07-20-2007, 10:40 AM
Join Date: Jul 2007
Location: Temple, Texas
Starting this as to not hijack the other thread any farther...
A nitrous backfire is the ignition of the A/F mixture inside the intake manifold.
The causes are:
1) Spraying at to low of an RPM: by activating the kit at low rpms or when lugging the motor results in a situation where the induction of the motor is not high enough to pull the mixture into the cylinders. By adding a window switch to the system you can eliminate this from occuring.
2) Ignition misfire/detonation: this will ignite the mixture in the cylinder while the intake valve is still open.
Peolple always talk about fuel puddleing...as if the fuel can puddle in the intake in a properly used system. With the nozzle/plate designs we have today, the atomization of the mixture is controled to the point that the fuel is virtuely vaporized and the velocity of the airflow through the intake is high enough that there isn't time for it to return to a liquid state.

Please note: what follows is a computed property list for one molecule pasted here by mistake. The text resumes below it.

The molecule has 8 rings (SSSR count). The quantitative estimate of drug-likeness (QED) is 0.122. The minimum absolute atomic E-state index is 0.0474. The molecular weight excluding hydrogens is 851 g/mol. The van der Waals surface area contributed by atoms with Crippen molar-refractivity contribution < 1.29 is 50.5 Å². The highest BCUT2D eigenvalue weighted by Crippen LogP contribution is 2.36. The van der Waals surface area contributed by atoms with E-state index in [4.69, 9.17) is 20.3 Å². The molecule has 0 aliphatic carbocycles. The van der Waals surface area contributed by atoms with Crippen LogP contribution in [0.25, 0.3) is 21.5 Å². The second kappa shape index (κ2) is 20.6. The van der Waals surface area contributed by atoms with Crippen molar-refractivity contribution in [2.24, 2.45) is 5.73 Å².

Yes I have seen backfires caused by fuel puddleing....these are caused by either user error or a faulty fuel solenoid.
1) Fuel solenoid was stuck open from a piece of trash on the plunger. This resulted in dumping raw fuel into the engine with the vehicle not running. When the car was cranked it had a major backfire
2) Customer was trouble shooting his system and was manually pressing the WOT switch with the vehicle at idle. Hit it a few times and the motor would rev.(got lucky) Shut the car off and hit it a few more times. Cranked the car and had a backfire.
With all of the backfires I have seen or helped people with afterwards, they can all be traced back to these issues. I have yet to see a backfire with a properly installed/used system.